Optical transceiver question

Nicolas Cortes julionicolascortes at gmail.com
Wed Sep 7 21:25:52 UTC 2016

The typical situation of the vendor is that the link-budget of the
transceiver considers the worst scenario for TX and loss of dBs generated
by time of operation of the laser, standard attenuation of the fiber, how
it changes in how old it is,... in other ways, the calc ispessimistic.

In my experience, the transceivers have a variation in TX power from
1-3 dBs in worst cases.
In short-haul links doesn't matter very much. In long-haul is something to


On Wednesday, 7 September 2016, Eric Kuhnke <eric.kuhnke at gmail.com> wrote:

> What you're saying is if you purchase ten identical optics with the same
> SKU, and put them on a few hundred meters of coiled SC/UPC to SC/UPC
> simplex fiber and an optical power meter on the other end, they're showing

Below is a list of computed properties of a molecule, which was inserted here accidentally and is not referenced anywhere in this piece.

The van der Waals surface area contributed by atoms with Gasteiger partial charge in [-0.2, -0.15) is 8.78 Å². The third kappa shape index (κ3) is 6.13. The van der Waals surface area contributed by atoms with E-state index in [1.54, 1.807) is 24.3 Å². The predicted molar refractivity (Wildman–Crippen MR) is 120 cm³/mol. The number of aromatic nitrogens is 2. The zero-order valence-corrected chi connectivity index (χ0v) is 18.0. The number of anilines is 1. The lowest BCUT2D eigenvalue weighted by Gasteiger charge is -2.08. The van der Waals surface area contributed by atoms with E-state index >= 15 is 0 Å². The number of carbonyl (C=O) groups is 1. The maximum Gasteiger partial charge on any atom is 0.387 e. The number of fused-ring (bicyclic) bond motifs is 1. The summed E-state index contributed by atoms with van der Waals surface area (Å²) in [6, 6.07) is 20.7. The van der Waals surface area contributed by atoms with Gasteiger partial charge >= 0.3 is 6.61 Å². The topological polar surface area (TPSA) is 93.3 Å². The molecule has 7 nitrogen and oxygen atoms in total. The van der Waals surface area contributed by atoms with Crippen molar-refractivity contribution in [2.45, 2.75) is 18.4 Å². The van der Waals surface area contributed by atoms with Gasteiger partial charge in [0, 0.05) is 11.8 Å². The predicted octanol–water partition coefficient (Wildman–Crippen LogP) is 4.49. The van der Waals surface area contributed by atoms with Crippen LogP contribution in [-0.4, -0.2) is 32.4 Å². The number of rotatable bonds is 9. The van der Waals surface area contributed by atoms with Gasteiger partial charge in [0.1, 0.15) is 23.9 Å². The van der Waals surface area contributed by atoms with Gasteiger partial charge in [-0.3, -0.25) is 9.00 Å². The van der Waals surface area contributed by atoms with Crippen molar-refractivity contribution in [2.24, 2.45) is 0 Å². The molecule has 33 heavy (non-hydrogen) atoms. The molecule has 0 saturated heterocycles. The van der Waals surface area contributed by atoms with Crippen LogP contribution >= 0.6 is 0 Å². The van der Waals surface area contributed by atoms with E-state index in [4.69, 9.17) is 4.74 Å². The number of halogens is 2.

> varying real world Tx powers from between +0 to +5dBm?
> That's not right at all, they're supposed to be sorted at the factory by
> their actual optical power output before they have labels put on them.
> On Wed, Sep 7, 2016 at 1:23 PM, Frank Bulk <frnkblk at iname.com
> <javascript:;>> wrote:
> > We recently purchased some generic optics from a reputable reseller that
> > were marketed to reach 60 km.
> >
> > But what we found, based on the spec sheets, is that it could only reach
> > that distance if the optics were transmitting on the high side of the
> > transmit power range.
> >
> > For example, if the TX range was 0 to +5 dBm and minimum RX power was -20
> > dB, the designed optical budget should be no more than 20 dB (0 - -20).
> > Based on the wavelength the appropriate loss would be 0.4 dB/km and
> results
> > in only 50 km, not 60 km.  To get 60 km it would need 24 dB of link
> margin,
> > and that would only be attainable if it was transmitting on the high
> side,
> > at +4 dBm.
> >
> > Is it an industry practice to market distance based on the hot optics,
> not
> > on the worst case, which is minimum TX power?
> >
> > Frank
> >
> >

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